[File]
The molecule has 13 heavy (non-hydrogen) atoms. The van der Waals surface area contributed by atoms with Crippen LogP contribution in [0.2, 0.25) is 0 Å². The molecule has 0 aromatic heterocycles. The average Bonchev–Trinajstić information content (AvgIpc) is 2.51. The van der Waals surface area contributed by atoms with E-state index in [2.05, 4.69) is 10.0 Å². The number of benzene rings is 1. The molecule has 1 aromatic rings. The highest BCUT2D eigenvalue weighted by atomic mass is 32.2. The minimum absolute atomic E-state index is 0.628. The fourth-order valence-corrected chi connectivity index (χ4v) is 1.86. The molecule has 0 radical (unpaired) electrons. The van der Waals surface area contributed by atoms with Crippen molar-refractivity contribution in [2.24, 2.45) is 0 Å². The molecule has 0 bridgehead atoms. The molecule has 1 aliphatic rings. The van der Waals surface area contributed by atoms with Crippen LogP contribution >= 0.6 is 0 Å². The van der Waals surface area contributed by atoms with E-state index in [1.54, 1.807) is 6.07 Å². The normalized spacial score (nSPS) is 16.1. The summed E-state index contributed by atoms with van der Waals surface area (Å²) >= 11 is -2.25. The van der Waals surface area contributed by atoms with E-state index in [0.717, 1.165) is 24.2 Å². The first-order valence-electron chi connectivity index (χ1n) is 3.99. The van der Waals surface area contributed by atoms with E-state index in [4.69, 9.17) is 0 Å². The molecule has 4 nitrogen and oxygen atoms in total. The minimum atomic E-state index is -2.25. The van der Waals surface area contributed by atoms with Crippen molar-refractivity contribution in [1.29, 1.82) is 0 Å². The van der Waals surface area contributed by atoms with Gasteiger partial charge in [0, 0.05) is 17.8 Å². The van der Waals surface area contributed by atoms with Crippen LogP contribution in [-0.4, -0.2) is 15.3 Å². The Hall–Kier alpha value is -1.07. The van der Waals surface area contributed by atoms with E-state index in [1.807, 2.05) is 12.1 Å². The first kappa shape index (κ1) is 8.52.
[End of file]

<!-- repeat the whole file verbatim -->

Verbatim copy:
The molecule has 13 heavy (non-hydrogen) atoms. The van der Waals surface area contributed by atoms with Crippen LogP contribution in [0.2, 0.25) is 0 Å². The molecule has 0 aromatic heterocycles. The average Bonchev–Trinajstić information content (AvgIpc) is 2.51. The van der Waals surface area contributed by atoms with E-state index in [2.05, 4.69) is 10.0 Å². The number of benzene rings is 1. The molecule has 1 aromatic rings. The highest BCUT2D eigenvalue weighted by atomic mass is 32.2. The minimum absolute atomic E-state index is 0.628. The fourth-order valence-corrected chi connectivity index (χ4v) is 1.86. The molecule has 0 radical (unpaired) electrons. The van der Waals surface area contributed by atoms with Crippen molar-refractivity contribution in [2.24, 2.45) is 0 Å². The molecule has 0 bridgehead atoms. The molecule has 1 aliphatic rings. The van der Waals surface area contributed by atoms with Crippen LogP contribution >= 0.6 is 0 Å². The van der Waals surface area contributed by atoms with E-state index in [1.54, 1.807) is 6.07 Å². The normalized spacial score (nSPS) is 16.1. The summed E-state index contributed by atoms with van der Waals surface area (Å²) >= 11 is -2.25. The van der Waals surface area contributed by atoms with E-state index in [0.717, 1.165) is 24.2 Å². The first-order valence-electron chi connectivity index (χ1n) is 3.99. The van der Waals surface area contributed by atoms with E-state index in [4.69, 9.17) is 0 Å². The molecule has 4 nitrogen and oxygen atoms in total. The minimum atomic E-state index is -2.25. The van der Waals surface area contributed by atoms with Crippen molar-refractivity contribution in [1.29, 1.82) is 0 Å². The van der Waals surface area contributed by atoms with Gasteiger partial charge in [0, 0.05) is 17.8 Å². The van der Waals surface area contributed by atoms with Crippen LogP contribution in [-0.4, -0.2) is 15.3 Å². The Hall–Kier alpha value is -1.07. The van der Waals surface area contributed by atoms with E-state index in [1.807, 2.05) is 12.1 Å². The first kappa shape index (κ1) is 8.52.